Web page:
Project Description

PERCY THOMAS KITCHEN 1890–1916

sherwood_foresters_cap_badge_250px

 

Born 1890, Coates Coltam, East Retford

Married 10th February 1914 to Alice Edith Corton at Sturton, Notts., daughter Violet Alice born 12th December 1914 in Bingham

Killed in action 27th June 1916 when serving in the line at Ferme De Bois, France

Buried Le Touret Military Cemetery, Richebourg-L’Avoue, grave III.H.11

Remembered on Littleborough cum Cottam Memorial, Radcliffe on Trent War Memorial and Notts. County Asylum Memorial (Old Chapel), Saxondale.

1891 Census

Age 1 living at Coates, near Gainsborough with father John, farmer, mother Sarah, brothers Joseph 12, Herbert 10, Ernest 8, sisters Frances 18 and Eva 4. They also employed three farm servants.

1901 Census

Age 10 and living at Coates, mother Sarah now a widow, sisters Frances 28, Eva 14, brothers Joseph 22, Ernest 16, and Reginald 8. Only one farm servant living with them now.

1911 Census

Age 20 employed as a horseman on farm in Scrofton, Worksop. He took employment at Notts. County Asylum (Saxondale) and is listed in their records as a farm horseman who served in the Armed Forces.

Military Service

Rank: Private

Service Number: 26277

Military Unit:16th (Service) Battalion, The Sherwood Foresters (Chatsworth Rifles), 117th Brigade, 39th Division

Theatre of War: France and Flanders, date of entry 6.3.16

Attestation 19.5.15 in Nottingham

Occupation: farm servant, of Lings Cottage, Cropwell Butler. Height 5ft 6ins, 35ins chest expansion.

May 15 – March 16: Home

6.3.16: France

Medals Awarded: British War and Victory

Go to WWI Timeline to see how this man’s death is part of the wider story of the war.

Details of death

Percy Kitchen was killed in action after just three months in a theatre of war, Richebourg L’Avoue area which is north of Arras and north-east of Bethune.

From the War Diaries of the 16th Bn, The Sherwood Foresters, June 1916 (diary held by the Worcestershire and Sherwood Foresters Regimental Museum, Nottingham):

26th.  OPERATIONS. There was considerable artillery activity during the day, mostly on our part. Between 1pm and 1.15pm the enemy put about 20 shells on PRINCES ROAD, several of which failed to explode. There was slightly more rifle and machine gun fire than the night before, especially at “stand to” this morning. An Officer patrol (2nd LIEUT. F.H. CHAPPELL) went out from the left company to examine the ditches between our front line and the FERME COUR D’ AVOUE. At 7.10pm a man’s head was seen above the parapet at S.22.a.6.3. and was shot by our snipers. He was wearing a forage cap.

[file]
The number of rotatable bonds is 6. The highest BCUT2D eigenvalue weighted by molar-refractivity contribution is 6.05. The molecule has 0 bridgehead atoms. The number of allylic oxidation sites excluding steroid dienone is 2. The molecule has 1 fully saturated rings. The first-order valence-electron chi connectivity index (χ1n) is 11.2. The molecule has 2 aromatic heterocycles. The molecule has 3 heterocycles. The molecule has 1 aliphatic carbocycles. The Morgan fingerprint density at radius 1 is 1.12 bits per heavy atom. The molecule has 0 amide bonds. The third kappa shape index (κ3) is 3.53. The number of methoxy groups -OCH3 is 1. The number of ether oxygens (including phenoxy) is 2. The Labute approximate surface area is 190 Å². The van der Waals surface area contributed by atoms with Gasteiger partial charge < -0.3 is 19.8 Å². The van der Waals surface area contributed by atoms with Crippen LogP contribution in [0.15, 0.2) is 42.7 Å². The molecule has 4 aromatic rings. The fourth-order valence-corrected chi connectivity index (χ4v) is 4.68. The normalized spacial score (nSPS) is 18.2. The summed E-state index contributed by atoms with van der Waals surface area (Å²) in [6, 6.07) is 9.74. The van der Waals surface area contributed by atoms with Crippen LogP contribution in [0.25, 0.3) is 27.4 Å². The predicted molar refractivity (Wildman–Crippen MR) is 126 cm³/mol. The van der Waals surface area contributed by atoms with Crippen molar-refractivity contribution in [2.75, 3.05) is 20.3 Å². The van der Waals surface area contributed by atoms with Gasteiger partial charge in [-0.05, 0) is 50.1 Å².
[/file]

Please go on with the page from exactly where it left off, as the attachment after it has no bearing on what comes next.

LIEUT. D.W. STEVENS returned from leave.

CASUALTIES. One man wounded (Rifle bullet). 2nd LIEUT. A. SCRAGG accidently wounded.

27thOPERATIONS. The enemy were exceedingly quiet throughout the day. Between 9.45am and 10.15am 13 .77 shells fell just behind the line on the extreme left of our sector, but no damage was done. Our Artillery retaliated on the enemy parapet. One victim is claimed by our snipers.

CASUALTIES. One man killed (Rifle bullet) .

(The man in question could have been Percy Kitchen)

Other information

Alice Kitchen married George William Hindley at Retford June 1920 and lived in Sturton. George had served with the 6th Lincoln Regiment. They had 4 more children and in 1939 Percy’s daughter Violet was living her mother, stepfather and siblings at Glanford Brig, Lincolnshire. Violet married Thomas Snoad in 1941.

From Nottinghamshire Great War Roll of Honour:

Nottinghamshire County Council minutes of Committee of Visitors of Notts County Lunatic Asylum, 24 April 1917. Item 5, Staff and War Service:

‘News has just come to hand that P T Kitchen, late Farm Horseman, was killed in action in June last [1916].’

Reason for inclusion on the Radcliffe on Trent Roll of Honour

Working in the parish of Radcliffe on Trent when war was declared.

 

Le Touret memorial
Le Touret Military Cemetery, France